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The loftili api is the "center-piece" of the loftili platform. It is responsible for maintaining all persistant platform data as well as acting as the bridge between the core and ui/ios clients. The api is built off the sailsjs mvc framework, but has parted from the framework in several areas:

  1. controllers return only json data (with other formats in the backlog) - no ejs or html views
  2. configuration using dotenv instead of the local.js configuration file mentioned in the documentation
  3. disabled default/blueprint routes. this was done to give api development more control over the business logic needed in the controllers.

Getting up and running

In order to start developing locally, you will need to take care of a few pre-requisites:

1. install node and redis

Our production server runs node v0.10.33 and redis v2.8.21. Node is our application's runtime and redis is used for session management as well as the mangement of track order in our streams.

note for redis: you do not actually need to install redis as a daemon on your system; simply running redis-server will open up the server in the foreground.

You will also need a mysql server, which is used by the application to store all user, artist, track and other persistant information.

2. clone the repository and install packages

At this point you should be able to execute both the npm and node binaries from your terminal. npm is the node packagement management tool, similar to what ruby gems is to ruby. With npm, you should now install the necessary packages:

$ git clone
$ cd ./api
$ npm install

3. prepare .env file

Instead of managing multiple environment files, context-specific configuration information is stored in a .env file which is then loaded in via dotenv. You can see this happeneing in the connections.js configuration file:

var dotenv = require('dotenv');

module.exports.connections = (function() {


  return {

    a2_db: {
      adapter: 'sails-mysql',
      host: process.env['A2DBHN'],
      user: process.env['A2DBUN'],
      password: process.env['A2DBPW'],
      database: process.env['A2DBDB']



A complete example of a .env needed to run the loftili api can be seen here.

4. running the migrations

The api uses knex to handle it's database migratoions. After running the npm install command from step 2, you can find the knex executable under ./node_modules/.bin/knex. If you are unfamilar with this command line tool, you can view the help information by running ./node_modules/.bin/knex --help:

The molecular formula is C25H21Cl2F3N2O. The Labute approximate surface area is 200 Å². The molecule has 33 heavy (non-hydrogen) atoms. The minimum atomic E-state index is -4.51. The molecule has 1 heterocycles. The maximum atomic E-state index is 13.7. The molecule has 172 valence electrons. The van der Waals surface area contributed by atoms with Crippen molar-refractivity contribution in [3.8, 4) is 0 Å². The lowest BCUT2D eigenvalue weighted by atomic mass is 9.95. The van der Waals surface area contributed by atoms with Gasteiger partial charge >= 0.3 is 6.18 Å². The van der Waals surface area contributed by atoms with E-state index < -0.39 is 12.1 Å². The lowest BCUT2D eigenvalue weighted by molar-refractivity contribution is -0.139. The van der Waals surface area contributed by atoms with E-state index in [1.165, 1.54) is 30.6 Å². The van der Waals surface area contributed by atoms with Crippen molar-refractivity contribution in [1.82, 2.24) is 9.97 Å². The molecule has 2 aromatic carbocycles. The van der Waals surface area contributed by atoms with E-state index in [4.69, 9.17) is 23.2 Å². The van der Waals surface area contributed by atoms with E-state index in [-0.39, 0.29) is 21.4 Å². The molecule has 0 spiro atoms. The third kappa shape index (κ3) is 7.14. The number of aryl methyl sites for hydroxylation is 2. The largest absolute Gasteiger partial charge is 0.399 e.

$ ./node_modules/.bin/knex --help

  Usage: knex [options] [command]


    init [options]                         Create a fresh knexfile.
    migrate:make [options] <name>   Create a named migration file.
    migrate:latest                         Run all migrations that have not yet been run.
    migrate:rollback                       Rollback the last set of migrations performed.
    migrate:currentVersion                View the current version for the migration.


    -h, --help         output usage information
    -V, --version      output the version number
    --debug            Run with debugging.
    --knexfile [path]  Specify the knexfile path.
    --cwd [path]       Specify the working directory.
    --env [name]       environment, default: process.NODE_ENV || development

So, in order to get your databse up to snuff, you will need to run:

$ ./node_modules/.bin/knex migrate:latest

This will take care of running though all the migrations in our migrations directory, applying each one at a time.

5. Running the application & using forever

With the environment configured, both redis/mysql available, and the migrations applied, it is time to run the application. This can be done two ways:

  1. running the app.js file in the foreground:
    $ node ./app.js
  2. using forever to run the application in the background:
    $ forever start -w ./app.js

We prefer using the second approach, as the w flag will watch the source code, refreshing the application each time a change is detected.


Contributions are very welcome, and anyone interested in contributing to LFTAPI should follow the guide published by github, and create an issue, or just fork the repository, make your change, and open a pull request.


Please see LICENSE.txt


[node] the backend api consumed by the ui and core libraries







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